More vegetation seems to help!

As stressors add up and as smoke limits the foraging capacities of bees, we guessed that the effects of poor air quality on honeybees could be exacerbated in low vegetation areas. In contrast, a healthy colony that has access to plenty of flower resources can surpass lower air qualities and find a way to survivability.

To assess the vegetation hypothesis, we have collected satellite data for all apiaries. Three remote sensing indices of vegetation have been chosen to portray the vegetation landscape: NDVI, LAI, and fPAR. Indices such as NDVI, LAI and fPAR allow us to study the relationships between ground-based measurements of species richness and satellite measurements of vegetation productivity and function (Duro et al., 2007; Perez et al., 2016). Therefore, it is assumed that these indices serve as direct indicators of the quality of bee habitat. Since these indexes were highly correlated and NDVI showed the strongest predictive power, we choose to only look at NDVI in this post.

The statistical model (-14.35; p-value < 0.005) as well as the predictive model (5th most important feature) showed us the positive impact of NDVI on the survival of honeybees. As hypothesized, the NDVI seems to help mitigate the effect of AQHI. We need to dig deeper in that question and we will in the scientific paper we are currently working on with the LEDGE team. For the time being, the figure below shows the relation between NDVI and AQHI per region and we can clearly see that NDVI seems to help reduce the AQHI and that the relationship isn’t the same by region. The slope for California, which is highly affected by forest fires, is much steeper than the curve for Washington state for example. That could mean that the impact of vegetation is more impactful on the air quality for that region and also reflect the bias of smog on NDVI as mentioned earlier.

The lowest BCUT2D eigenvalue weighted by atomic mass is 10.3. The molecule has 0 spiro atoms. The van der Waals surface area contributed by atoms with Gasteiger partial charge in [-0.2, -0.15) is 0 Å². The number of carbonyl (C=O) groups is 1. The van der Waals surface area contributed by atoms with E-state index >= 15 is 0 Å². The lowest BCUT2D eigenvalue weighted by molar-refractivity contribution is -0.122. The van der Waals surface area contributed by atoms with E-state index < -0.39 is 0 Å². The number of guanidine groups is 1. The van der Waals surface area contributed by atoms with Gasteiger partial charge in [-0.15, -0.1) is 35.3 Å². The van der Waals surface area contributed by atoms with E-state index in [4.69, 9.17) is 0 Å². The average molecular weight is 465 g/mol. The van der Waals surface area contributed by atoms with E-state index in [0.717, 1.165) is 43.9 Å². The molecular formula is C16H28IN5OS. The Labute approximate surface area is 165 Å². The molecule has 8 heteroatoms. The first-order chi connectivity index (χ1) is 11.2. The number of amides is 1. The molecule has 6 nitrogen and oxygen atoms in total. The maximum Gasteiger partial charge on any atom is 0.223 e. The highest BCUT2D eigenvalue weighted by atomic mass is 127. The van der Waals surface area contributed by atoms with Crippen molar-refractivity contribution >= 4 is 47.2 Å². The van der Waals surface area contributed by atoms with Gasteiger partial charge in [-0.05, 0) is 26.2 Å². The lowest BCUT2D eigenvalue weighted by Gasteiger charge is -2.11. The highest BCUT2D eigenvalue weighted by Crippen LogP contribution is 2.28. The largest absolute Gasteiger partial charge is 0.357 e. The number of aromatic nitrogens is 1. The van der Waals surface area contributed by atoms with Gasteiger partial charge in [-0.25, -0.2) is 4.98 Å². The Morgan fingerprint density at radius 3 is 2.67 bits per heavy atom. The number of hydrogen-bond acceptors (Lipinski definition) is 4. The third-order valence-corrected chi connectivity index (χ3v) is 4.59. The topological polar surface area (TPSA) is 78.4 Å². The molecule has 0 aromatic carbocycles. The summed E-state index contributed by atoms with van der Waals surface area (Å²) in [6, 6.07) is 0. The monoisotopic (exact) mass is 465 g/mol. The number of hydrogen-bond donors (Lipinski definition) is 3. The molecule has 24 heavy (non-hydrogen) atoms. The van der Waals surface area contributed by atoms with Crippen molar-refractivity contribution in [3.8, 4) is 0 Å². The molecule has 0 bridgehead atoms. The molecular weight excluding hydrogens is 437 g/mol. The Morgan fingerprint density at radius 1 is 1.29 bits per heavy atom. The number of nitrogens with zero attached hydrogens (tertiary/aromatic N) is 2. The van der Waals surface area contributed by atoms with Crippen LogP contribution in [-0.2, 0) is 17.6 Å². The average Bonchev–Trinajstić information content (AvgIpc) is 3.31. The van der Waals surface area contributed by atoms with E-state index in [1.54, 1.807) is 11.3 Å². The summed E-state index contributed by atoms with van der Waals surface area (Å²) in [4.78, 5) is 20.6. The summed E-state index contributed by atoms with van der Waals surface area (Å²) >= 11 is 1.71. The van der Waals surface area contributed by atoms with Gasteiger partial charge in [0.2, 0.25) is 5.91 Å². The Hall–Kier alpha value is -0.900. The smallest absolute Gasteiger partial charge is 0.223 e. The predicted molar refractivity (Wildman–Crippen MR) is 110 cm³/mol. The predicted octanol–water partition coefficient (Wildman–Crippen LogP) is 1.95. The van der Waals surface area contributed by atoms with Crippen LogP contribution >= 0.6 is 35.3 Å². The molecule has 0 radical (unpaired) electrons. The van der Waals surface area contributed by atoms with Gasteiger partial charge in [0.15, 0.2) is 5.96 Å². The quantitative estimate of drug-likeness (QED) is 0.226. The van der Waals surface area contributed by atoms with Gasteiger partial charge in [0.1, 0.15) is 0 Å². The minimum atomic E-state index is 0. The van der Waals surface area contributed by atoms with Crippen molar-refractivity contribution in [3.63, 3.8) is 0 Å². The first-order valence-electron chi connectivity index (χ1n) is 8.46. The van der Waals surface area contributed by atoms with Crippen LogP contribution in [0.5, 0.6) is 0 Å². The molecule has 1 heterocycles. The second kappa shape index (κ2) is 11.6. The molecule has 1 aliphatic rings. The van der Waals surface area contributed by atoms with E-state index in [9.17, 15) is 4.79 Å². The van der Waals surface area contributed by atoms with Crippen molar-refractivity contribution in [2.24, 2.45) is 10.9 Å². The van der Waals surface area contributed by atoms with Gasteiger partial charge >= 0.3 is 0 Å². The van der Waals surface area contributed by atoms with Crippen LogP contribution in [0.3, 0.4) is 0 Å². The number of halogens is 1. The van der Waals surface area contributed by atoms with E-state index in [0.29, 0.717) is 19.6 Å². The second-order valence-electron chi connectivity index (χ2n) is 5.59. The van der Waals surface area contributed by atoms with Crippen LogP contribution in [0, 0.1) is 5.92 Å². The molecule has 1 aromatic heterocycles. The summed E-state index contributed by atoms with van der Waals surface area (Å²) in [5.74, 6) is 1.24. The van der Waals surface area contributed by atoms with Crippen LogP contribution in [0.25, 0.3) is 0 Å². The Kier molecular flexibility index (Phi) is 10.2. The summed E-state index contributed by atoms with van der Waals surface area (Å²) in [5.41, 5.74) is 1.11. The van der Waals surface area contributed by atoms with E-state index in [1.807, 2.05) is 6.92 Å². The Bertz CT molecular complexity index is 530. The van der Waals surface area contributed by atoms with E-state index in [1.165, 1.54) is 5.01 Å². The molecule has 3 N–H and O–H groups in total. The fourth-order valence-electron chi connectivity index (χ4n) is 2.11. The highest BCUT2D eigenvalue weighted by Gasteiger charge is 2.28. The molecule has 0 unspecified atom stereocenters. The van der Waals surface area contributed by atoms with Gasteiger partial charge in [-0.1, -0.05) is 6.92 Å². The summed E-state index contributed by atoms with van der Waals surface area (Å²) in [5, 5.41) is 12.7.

What’s coming to Nectar and what are the next steps?

Coming soon in Nectar will be our first AI powered feature, the health score. The deep learning model that will be used in the Manager Portal to generate the health score considers the sequence of change in air quality as well as other environmental features. The health score is a proxy of the expected health of the hives in the future.

Therefore, the model will assess the impact of bad air quality and help beekeepers make decisions to mitigate the impact of these increasing episodes of bad air quality. The beekeepers will be able to assess the quality of their habitat by using the predicted survival that is displayed at hive, yard and operation level. Doing so, beekeepers will enter a continuous feedback loop where they can challenge their practice such as the location of their hives and the decision to move bees or not. We will talk more about the deep learning model used for the health score in a future blog post but it uses the same data used in this blog post with more advanced techniques. 


Health Score in the Nectar platform.